There was the following sentence in Time magazine’s a bit old article (December 11, 2013) titled, “Pope Francis, the people’s Pope,” in which I was drawn to the phrase, “sign the final flourish”:

“He returned o Buenos Aires and looked to retirement. - - He handed his letter of resignation to the Pope when he turned 75 in 2011.”I’m starting to consider the fact that I have to leave everything behind,” he said in 2010. “It makes me want to be fair with everyone always, to sign the final flourish ... But death is my thought every day.” He insisted he was not sad, and he went on posing for pictures with the faithful.”


I thought “sign the flourish” an idiom, but I don’t find the phrase in dictionaries I use to consult, or on Google.”

I wondered if it’s similar with Japanese idiom, “一花咲かせる-hitohana sakaseru” meaning to bloom the last blossoms at the ending, at the last stage of one's career, or before retiring, like a baseball player who passed his peak hitting a streak of homeruns before retiring, but then, the word, “sign” seems to be incongruent.

Or, does “sign the flourish” mean “sign by using decorated-letters”?

What does the phrase, Pope wanted to “sign the final flourish” mean?

2 Answers 2


When you sign something with a flourish you make a kind of bold dramatic motion of the pen.

I think it's a metaphor to living the end of his life, and how he would like to deal with it, in style and displaying good character.

  • Do you mean 'good personal qualities / features (by OALED)' by 'good character"? Mar 9, 2014 at 8:50
  • 2
    Yes, good personal qualities. You could think of his life as a document he has spent his life composing, and now it's time to boldly add the final signature rather than letting the letters trail off the page or ending in a half-sentence. The signature of a document is where you take full ownership of (responsibility for) everything that has been written, so that would be a connection with character. Mar 9, 2014 at 11:59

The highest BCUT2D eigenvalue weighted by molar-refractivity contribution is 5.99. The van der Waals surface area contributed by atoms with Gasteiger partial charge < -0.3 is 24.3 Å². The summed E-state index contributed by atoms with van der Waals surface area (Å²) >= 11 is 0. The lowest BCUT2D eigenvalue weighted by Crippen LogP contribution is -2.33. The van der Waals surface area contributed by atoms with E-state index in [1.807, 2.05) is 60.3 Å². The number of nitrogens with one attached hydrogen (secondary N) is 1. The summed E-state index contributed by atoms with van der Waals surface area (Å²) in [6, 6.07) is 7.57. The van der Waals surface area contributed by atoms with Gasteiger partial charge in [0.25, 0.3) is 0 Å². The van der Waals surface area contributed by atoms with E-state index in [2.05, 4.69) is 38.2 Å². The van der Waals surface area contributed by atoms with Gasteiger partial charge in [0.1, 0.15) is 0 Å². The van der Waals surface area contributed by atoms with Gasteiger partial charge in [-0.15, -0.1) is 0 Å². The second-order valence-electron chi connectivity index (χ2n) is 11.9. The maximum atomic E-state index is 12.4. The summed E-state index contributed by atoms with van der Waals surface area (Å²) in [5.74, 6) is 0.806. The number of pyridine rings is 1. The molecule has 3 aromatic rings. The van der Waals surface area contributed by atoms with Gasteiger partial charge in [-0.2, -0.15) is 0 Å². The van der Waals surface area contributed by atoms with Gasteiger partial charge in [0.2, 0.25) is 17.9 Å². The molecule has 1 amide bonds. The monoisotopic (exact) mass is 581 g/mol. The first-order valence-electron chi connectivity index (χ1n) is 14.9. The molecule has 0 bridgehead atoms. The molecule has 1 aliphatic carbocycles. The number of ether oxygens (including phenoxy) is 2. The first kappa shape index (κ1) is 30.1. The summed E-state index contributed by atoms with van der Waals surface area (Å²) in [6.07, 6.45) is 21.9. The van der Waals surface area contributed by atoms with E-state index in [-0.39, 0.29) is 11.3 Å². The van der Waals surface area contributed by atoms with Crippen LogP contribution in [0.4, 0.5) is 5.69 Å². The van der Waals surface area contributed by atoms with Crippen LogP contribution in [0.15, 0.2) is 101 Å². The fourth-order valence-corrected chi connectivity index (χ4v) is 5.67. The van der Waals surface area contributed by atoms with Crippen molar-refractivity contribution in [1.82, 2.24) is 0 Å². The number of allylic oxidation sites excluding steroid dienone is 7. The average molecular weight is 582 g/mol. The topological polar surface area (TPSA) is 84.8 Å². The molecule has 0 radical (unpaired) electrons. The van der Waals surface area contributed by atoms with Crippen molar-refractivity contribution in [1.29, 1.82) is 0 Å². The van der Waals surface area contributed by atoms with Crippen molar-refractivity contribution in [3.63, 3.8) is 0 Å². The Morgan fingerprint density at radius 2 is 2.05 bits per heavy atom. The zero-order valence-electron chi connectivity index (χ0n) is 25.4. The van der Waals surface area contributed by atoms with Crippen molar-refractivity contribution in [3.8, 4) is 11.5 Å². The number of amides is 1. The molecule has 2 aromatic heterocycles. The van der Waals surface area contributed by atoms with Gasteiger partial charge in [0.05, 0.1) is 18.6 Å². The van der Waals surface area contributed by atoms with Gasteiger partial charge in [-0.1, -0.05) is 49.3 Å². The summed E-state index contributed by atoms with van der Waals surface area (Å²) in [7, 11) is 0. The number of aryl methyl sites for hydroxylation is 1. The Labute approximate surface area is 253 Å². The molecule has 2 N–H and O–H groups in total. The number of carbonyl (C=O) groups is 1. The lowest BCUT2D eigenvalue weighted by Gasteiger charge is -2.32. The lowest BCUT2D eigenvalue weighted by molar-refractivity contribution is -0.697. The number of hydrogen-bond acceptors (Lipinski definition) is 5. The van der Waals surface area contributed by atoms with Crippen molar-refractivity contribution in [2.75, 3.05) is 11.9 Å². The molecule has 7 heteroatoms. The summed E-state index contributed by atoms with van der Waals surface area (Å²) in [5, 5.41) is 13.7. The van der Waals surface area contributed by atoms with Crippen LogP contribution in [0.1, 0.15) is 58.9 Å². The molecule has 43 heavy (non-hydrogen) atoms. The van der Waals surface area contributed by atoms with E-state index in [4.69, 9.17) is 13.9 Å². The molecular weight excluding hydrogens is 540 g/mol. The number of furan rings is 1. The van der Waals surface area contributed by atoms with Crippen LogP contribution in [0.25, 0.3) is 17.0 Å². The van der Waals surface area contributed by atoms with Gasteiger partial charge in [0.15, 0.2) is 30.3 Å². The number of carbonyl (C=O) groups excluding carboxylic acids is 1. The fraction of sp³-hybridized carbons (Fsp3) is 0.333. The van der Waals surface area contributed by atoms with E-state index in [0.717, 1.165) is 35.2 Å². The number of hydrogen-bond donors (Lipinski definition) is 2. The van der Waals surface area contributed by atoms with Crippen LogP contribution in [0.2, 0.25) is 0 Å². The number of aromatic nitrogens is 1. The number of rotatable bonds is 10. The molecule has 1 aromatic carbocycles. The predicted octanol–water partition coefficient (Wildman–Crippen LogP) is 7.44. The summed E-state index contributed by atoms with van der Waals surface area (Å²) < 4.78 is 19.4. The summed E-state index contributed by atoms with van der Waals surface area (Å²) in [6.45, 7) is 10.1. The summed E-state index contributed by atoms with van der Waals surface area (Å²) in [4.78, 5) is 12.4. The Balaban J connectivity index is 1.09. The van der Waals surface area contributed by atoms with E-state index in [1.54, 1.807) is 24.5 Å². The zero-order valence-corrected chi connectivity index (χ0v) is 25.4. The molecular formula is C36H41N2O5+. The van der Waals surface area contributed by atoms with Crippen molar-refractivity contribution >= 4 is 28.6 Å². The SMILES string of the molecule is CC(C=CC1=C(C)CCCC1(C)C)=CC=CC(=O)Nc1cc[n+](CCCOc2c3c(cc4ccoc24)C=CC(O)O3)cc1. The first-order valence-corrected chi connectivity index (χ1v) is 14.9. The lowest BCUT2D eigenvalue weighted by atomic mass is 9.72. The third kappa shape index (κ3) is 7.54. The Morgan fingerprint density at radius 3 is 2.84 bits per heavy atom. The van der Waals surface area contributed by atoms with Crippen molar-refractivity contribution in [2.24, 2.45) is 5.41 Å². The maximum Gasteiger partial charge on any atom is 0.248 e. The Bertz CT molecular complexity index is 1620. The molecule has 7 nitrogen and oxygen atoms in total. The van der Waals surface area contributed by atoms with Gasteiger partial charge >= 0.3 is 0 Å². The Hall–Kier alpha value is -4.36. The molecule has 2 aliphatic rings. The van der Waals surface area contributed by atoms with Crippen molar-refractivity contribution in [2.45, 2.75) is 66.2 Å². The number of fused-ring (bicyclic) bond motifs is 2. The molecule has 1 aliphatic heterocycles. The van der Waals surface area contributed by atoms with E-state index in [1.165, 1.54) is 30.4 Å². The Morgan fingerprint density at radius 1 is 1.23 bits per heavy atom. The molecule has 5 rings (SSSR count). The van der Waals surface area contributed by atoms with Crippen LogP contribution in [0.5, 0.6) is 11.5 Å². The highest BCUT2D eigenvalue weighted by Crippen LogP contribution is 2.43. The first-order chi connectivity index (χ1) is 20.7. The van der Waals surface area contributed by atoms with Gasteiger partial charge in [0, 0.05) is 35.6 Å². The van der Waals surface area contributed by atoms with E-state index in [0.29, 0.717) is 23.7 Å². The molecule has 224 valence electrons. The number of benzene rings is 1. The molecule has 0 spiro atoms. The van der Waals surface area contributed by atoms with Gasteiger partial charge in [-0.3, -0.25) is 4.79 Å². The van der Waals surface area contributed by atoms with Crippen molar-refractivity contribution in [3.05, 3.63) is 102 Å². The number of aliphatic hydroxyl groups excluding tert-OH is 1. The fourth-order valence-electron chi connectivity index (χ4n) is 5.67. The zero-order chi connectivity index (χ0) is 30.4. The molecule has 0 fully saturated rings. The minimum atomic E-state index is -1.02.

Generally it just means to give things closure in an elegant way, similar to “dotting your Is and crossing your Ts,” but perhaps with more grace. The connection here to the end of a life adds poignance to it.

  • I’m trying to find the common points of your and Spehro Pefhancy’s answers to get the idea of ‘sign the final flourish, but unable yet. Could you a bit more elaborate the last line of your answer? Mar 9, 2014 at 9:09
  • 1
    “Final flourish” is an idiom meaning “finishing touches,” such as the decorative finish to a signature. The author is using it here as a metaphor for the final actions of his life. The fact that they are dying acts makes the idiom more poignant than usual. Mar 9, 2014 at 9:13

Your Answer

By clicking “Post Your Answer”, you agree to our terms of service and acknowledge you have read our privacy policy.

Not the answer you're looking for? Browse other questions tagged or ask your own question.